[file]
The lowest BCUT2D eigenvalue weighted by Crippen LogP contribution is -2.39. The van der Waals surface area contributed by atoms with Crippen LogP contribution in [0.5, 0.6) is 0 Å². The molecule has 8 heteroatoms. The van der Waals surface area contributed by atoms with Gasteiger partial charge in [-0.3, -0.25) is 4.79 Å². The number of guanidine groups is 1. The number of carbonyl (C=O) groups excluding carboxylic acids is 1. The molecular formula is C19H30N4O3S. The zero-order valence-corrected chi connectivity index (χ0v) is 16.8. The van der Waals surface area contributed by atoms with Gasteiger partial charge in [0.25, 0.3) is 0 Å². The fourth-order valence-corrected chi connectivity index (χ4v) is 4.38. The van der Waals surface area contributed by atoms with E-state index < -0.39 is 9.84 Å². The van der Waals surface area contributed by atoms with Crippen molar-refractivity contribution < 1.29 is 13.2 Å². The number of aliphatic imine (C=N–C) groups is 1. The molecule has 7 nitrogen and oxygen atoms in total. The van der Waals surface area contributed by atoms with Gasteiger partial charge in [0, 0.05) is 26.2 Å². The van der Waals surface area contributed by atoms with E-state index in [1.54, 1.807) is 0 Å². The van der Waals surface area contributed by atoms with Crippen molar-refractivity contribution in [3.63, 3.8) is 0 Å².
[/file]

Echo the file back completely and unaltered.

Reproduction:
The lowest BCUT2D eigenvalue weighted by Crippen LogP contribution is -2.39. The van der Waals surface area contributed by atoms with Crippen LogP contribution in [0.5, 0.6) is 0 Å². The molecule has 8 heteroatoms. The van der Waals surface area contributed by atoms with Gasteiger partial charge in [-0.3, -0.25) is 4.79 Å². The number of guanidine groups is 1. The number of carbonyl (C=O) groups excluding carboxylic acids is 1. The molecular formula is C19H30N4O3S. The zero-order valence-corrected chi connectivity index (χ0v) is 16.8. The van der Waals surface area contributed by atoms with Gasteiger partial charge in [0.25, 0.3) is 0 Å². The fourth-order valence-corrected chi connectivity index (χ4v) is 4.38. The van der Waals surface area contributed by atoms with E-state index < -0.39 is 9.84 Å². The van der Waals surface area contributed by atoms with Crippen molar-refractivity contribution < 1.29 is 13.2 Å². The number of aliphatic imine (C=N–C) groups is 1. The molecule has 7 nitrogen and oxygen atoms in total. The van der Waals surface area contributed by atoms with Gasteiger partial charge in [0, 0.05) is 26.2 Å². The van der Waals surface area contributed by atoms with E-state index in [1.54, 1.807) is 0 Å². The van der Waals surface area contributed by atoms with Crippen molar-refractivity contribution in [3.63, 3.8) is 0 Å².